Parliament approves $750 million loan deal | Parliament
Parliament approved a $750 million loan deal to fund capital and growth-related spending in the 2022 budget.
The facility is part of the government’s International Capital Market Program (ICMP) aimed at raising funds to finance critical infrastructure projects in sectors such as roads, energy, railways and health, such as indicated in the 2022 budget.
Proceeds from the facility will also enable the government to meet its revenue projections in the budget and support government liability management.
The agreement, reached between the Government of Ghana and the African Export-Import Bank (AFREXIMBANK), is also expected to provide the foreign exchange needed to bolster the Bank of Ghana’s (BoG) reserves, which have risen from $9 billion. at $3 billion. billion.
According to a report submitted by Finance Committee Chairman Kwaku Kwarteng, who moved the motion for the House to approve the loan yesterday, the loan proceeds would be used to finance the Ofankor-Nsawam road ($200 million), the Konongo Ejisu-route ($75 million) and the completion of the NsawamApedwa road project ($10 million).
Others are Suame Interchange and Local Roads Projects ($47m), Completion of Flower Pot Interchange, LegonAccra ($35m), Completion of Sofo Line Interchange ($35 million), construction of the Kwabenya-Peduase road ($10 million). ) and the completion of Lots 5 and 6 of the Eastern Corridor ($70 million).
The rest concerns the Enkyikrom-Adawso road project ($98 million), the purchase of rolling stock and spare parts ($30 million) and the construction of stadium infrastructure for the African Games ($140 million). dollars).
Rationale for the loan According to the report, the credit facility had become necessary due to the government’s decision not to use the capital market to raise finance until market conditions improved.
Furthermore, he said that the increasing withdrawal of non-resident investors from Ghana’s domestic bond market, with its implications for the level of BoG reserves and foreign exchange management, generally necessitated the injection of additional foreign currency to bolster the country’s reserves to allow it to honor its obligations as they come due.
“The withdrawal of non-resident investors from the domestic bond market means that the government will have to adopt other innovative means to mobilize financial resources to support the implementation of the 2022 budget and finance liability management operations,” he said. -he declares.
The report noted that the government’s total foreign financing requirement for 2022 was estimated at $1.45 billion (equivalent to GHÐ9.09 billion), comprising exceptional financing of $700 million from the allocation of Special Drawing Rights (SDRs) from the International Monetary Fund (IMF) of $1 billion – which has been secured – and foreign financing of $750 million to be raised through the ICMP, with an option to raise 750 million additional dollars for budget support and liability management.
Financing needs have been forecast in the government’s 2022 budget statement and economic policy. This means that the approved budget authorized the government to raise up to $1.5 billion in foreign funding to support the implementation of the 2022 budget.
Significance of installation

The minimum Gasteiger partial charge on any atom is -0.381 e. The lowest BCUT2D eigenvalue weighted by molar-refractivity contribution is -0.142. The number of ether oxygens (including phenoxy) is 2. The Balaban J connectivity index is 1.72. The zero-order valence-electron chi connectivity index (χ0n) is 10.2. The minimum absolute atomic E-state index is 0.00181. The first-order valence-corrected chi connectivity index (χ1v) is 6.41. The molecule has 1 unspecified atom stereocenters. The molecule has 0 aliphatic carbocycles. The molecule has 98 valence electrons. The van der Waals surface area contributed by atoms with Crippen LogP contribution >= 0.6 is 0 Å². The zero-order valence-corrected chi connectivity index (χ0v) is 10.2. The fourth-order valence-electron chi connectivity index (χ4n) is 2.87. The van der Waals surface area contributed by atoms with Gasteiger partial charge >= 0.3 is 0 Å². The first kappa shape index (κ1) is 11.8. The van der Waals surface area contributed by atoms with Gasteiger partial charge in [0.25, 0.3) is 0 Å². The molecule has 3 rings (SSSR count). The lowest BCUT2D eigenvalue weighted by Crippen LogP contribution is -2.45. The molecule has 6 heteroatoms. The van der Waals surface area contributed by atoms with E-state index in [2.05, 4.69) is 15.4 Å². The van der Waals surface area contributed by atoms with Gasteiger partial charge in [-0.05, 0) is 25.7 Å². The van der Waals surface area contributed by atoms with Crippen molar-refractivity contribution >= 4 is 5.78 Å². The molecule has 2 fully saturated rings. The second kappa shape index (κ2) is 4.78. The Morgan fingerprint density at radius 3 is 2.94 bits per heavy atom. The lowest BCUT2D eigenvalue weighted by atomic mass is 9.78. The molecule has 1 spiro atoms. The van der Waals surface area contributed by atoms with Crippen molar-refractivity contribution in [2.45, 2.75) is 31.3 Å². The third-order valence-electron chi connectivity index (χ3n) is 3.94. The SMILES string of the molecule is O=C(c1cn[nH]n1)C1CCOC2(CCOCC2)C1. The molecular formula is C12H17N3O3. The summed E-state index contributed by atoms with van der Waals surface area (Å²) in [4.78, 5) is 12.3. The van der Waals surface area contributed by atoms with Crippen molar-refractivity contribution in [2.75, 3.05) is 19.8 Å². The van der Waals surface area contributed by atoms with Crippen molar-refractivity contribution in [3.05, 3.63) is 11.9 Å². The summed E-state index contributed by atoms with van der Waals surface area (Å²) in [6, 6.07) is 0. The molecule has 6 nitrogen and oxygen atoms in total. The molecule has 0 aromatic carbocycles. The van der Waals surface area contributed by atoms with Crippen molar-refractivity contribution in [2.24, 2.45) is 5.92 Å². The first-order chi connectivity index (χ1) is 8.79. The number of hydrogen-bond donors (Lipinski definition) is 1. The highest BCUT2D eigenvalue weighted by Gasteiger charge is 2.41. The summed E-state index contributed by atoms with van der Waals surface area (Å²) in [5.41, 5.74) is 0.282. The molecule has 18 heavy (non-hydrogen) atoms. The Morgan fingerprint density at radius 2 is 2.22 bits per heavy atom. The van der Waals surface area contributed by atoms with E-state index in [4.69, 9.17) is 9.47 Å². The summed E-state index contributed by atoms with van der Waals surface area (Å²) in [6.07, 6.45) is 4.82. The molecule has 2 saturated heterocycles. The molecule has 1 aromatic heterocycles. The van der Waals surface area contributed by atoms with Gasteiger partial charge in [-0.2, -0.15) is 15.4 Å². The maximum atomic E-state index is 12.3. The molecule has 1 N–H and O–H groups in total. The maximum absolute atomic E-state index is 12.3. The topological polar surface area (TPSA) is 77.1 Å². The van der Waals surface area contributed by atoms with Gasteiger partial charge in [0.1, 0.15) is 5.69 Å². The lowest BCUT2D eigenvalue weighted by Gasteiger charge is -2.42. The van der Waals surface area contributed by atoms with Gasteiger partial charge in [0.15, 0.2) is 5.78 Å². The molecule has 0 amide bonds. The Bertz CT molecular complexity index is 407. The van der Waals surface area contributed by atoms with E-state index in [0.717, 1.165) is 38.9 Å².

According to the report, the Minister of Finance explained to the committee that the approval of the facility was urgently needed to avoid the bankruptcy of the country.
“The Minister indicated that the government has, over the past few years, accessed financing from the international capital market and the domestic bond market to support the execution of its budget.
“However, the international capital market is not available for Ghana this year due to the country’s credit rating downgrade by international rating agencies,” the finance minister said.
The report further explains that the government’s intention to raise funds in the domestic bond markets has also not yielded the desired result.
“As a result, the economy is currently facing rising inflation, rising interest rates, depreciating exchange rate and rising cost of energy.
“These challenges are further exacerbated by the rapid decline in BoG reserves, which have fallen from $9 billion to around $3 billion,” he said.
“With a monthly demand of more than $600 million, central bank reserves could be depleted within months unless urgent action is taken to shore up the country’s reserves,” the report said.
Maturity of debts
According to the report, the committee noted that a significant portion of Ghana’s debt will come due in early 2025 and 2026.
According to the 2021 Debt Management Report released by the Department of Finance, approximately $3 billion would be due in the first quarter of 2025 and 2026.
“However, the Ministry of Finance has not put in place any measures to make resources available to repay maturing debt, thus putting the country on a path of default over the next two years,” he said. he declared.
Although he supported the motion, Finance Committee member Dr. Cassiel Ato Forson raised concerns about Ghana’s debt sustainability.
He said that according to data made available by the Ministry of Finance, the country recorded total tax revenue of GHÐ 12.9 billion in the first quarter of this year.
Of this amount, Dr Forson said, the debt service obligations alone, made up of interest payments and amortization, amounted to GHÐ13.9 billion.
“Mr. President, this just means that the total tax revenue is not enough to service Ghana’s debt, and it calls on all of us to come together and work to ensure that our country returns to sustainable levels of the debt,” he said. .
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